The objective of this chapter is to set the scene for the later chapters, in which the physics of many different aspects of active galactic nuclei and their interactions with their surroundings are studied in some detail. Much of the lore and terminology of the active galactic nuclei are the product of the historical development of the subject. The history of the discovery of different types of active galaxy and the techniques used to find them are described briefly in this chapter. A key feature of active galactic nuclei is that they are intrinsically broad-band, indeed multi-waveband, objects, each waveband providing complementary information, as well as possessing their own terminology and astrophysical infrastructure. There are several excellent books on different aspects of active galaxies. Active Galactic Nuclei by Robson (1999), An Introduction to Active Galactic Nuclei by Peterson (1997), Quasars and Active Galactic Nuclei – an Introduction by Kembhavi and Narlikar (1999), and Active Galactic Nuclei by Krolik (1999) can be recommended as providing a range of varied approaches to putting some order into their study.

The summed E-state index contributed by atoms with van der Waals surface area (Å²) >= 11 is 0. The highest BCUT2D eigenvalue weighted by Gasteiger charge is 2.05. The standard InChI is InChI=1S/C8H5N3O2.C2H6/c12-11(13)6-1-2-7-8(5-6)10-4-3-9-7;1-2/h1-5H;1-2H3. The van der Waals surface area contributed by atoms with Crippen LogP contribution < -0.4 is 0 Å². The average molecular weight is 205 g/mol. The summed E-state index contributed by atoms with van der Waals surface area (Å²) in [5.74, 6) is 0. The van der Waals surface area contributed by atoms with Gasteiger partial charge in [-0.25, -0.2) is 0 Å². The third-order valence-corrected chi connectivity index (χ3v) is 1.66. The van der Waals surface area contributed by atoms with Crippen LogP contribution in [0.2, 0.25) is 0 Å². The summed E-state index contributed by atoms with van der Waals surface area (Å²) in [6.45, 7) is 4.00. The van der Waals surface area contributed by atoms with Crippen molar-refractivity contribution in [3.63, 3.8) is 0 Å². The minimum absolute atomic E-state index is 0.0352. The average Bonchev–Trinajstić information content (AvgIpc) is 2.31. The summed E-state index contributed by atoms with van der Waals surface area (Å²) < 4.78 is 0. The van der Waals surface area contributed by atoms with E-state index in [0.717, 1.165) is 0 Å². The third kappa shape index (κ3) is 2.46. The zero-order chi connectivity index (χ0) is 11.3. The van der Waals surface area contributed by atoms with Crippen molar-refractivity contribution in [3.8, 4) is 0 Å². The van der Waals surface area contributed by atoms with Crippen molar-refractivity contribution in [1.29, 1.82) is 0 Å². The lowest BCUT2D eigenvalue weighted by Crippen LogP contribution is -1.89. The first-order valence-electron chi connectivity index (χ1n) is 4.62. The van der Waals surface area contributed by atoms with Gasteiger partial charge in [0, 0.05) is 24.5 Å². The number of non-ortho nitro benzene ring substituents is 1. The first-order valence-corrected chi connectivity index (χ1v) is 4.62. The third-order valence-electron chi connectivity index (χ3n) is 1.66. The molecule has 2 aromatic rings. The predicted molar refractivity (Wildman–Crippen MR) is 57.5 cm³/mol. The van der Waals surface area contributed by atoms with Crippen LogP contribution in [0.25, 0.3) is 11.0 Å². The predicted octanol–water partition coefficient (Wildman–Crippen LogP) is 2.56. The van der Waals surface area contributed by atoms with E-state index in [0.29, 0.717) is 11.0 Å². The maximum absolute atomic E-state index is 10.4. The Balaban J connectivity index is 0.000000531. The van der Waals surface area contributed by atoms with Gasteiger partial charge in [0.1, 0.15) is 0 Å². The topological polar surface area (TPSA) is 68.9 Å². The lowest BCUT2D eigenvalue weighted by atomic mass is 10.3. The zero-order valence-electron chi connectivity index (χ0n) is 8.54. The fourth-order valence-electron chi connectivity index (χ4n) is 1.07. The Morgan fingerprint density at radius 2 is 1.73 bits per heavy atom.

Radio galaxies and high energy astrophysics
Cosmic rays, discovered by Hess in 1913, provided the first evidence for the existence of relativistic matter originating from extraterrestrial sources (Sect. 1.10). It was, however, only after the Second World War and the development of the new astronomies that the astrophysical role of high energy particles and cosmic magnetic fields could be addressed on the basis of astronomical observation.